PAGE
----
Definition of harmonized workflows
There are different workflows for urban and non-urban areas as some constraints are posed or influenced by the respective environment. For example, due to human interventions and built-up surfaces, groundwater temperatures in urban situations can be significantly higher than those in rural locations. Hazards and conflicts may differ: Subway tunnels exist only in urban areas, whereas active mining is much more likely in non-urban areas. Finally, there are different requirements regarding the output: Urban areas require a higher data resolution.
Nevertheless, the general procedure and the sequence of steps are similar.
First, numerous sources of input data are incorporated to generate a 3D-model of the subsurface: A digital elevation model is fitted with geological data ranging from lithology to rock properties and tectonic faults.
A conflict map is then generated for each of the risk factors identified. Examples for potential conflicts that could evoke additional stipulations or prevent geothermal use altogether are active or historic mining, existing or planned infrastructure, or geological hazards such as faults or swelling evaporites. Each region will create its own specific set of conflict maps to present local constraints and requirements.
For each potential conflict, a traffic light map indicating the status of the conflict is created. The red color denotes that geothermal energy use is not possible or not allowed, green indicates no foreseen problems, and yellow refers to areas of either missing or inconclusive data, e.g. areas with additional stipulations or permitting procedures based on case-by-case assessments.
All traffic light maps of the different conflicts are then combined to obtain a single traffic light map. For each surface location, this map provides a first »yes/no/maybe« indication of a project being permissible or not; of course, the traffic light map does not replace professional surveys and permits.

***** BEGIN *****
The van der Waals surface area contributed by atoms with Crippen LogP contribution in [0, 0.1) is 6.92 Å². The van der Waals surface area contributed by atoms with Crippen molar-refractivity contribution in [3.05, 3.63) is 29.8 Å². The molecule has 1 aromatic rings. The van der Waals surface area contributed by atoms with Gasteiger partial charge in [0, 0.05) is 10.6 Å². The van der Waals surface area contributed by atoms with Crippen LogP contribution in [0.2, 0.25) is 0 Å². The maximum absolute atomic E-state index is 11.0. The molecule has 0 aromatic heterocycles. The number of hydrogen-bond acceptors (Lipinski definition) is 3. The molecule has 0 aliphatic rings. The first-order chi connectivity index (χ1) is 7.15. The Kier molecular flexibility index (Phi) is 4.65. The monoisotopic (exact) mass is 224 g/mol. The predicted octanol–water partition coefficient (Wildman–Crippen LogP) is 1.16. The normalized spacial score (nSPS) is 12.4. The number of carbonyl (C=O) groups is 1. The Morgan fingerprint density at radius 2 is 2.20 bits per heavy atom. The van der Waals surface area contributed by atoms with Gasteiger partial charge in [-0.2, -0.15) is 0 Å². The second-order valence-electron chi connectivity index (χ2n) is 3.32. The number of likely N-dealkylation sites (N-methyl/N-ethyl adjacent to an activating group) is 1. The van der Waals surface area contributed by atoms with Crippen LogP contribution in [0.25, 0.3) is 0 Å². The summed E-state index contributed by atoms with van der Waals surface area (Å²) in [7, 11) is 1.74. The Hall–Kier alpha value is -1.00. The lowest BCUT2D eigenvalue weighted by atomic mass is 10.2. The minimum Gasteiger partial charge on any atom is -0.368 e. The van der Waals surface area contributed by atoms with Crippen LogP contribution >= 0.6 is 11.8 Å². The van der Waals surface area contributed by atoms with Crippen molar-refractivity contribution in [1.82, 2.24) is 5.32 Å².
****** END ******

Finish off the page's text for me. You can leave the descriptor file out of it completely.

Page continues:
For closed-loop systems, additional maps show physical parameters quantifying the geothermal potential. In order to generate these geothermal potential maps, the 3D-model is fitted with further data derived from temperature measurements in boreholes, groundwater levels, and thermal conductivities obtained from rock samples or TRT-measurements. From this data, maps for thermal gradient, thermal conductivity and heat extraction capacity can be calculated at various depth levels. These parameters help to estimate the output of a borehole heat exchanger, i.e. the required drilling depth.
Generating geothermal potential maps for open-loop systems is somewhat more complicated. Each aquifer has to be delineated in the 3D-model and split into smaller parts to enable processing of large data volumes. Groundwater temperature data is subjected to statistical analysis, and temperature shift maps for heating, cooling and balanced use are created. These maps are combined and evaluated with respect to legal regulations; the output is a thermal productivity map indicating whether thermal constraints are complied with. Like the traffic light map, the thermal productivity map serves as a first indication whether open-loop systems are possible, and if so, for which use (heating/cooling/both). Adding further data to the 3D-model, such as hydraulic conductivity, net aquifer thickness, and volumetric heat capacity of the aquifer, maps for energy content, hydraulic productivity and thermal capacity can be calculated. These parameters aid in sizing the planned installation.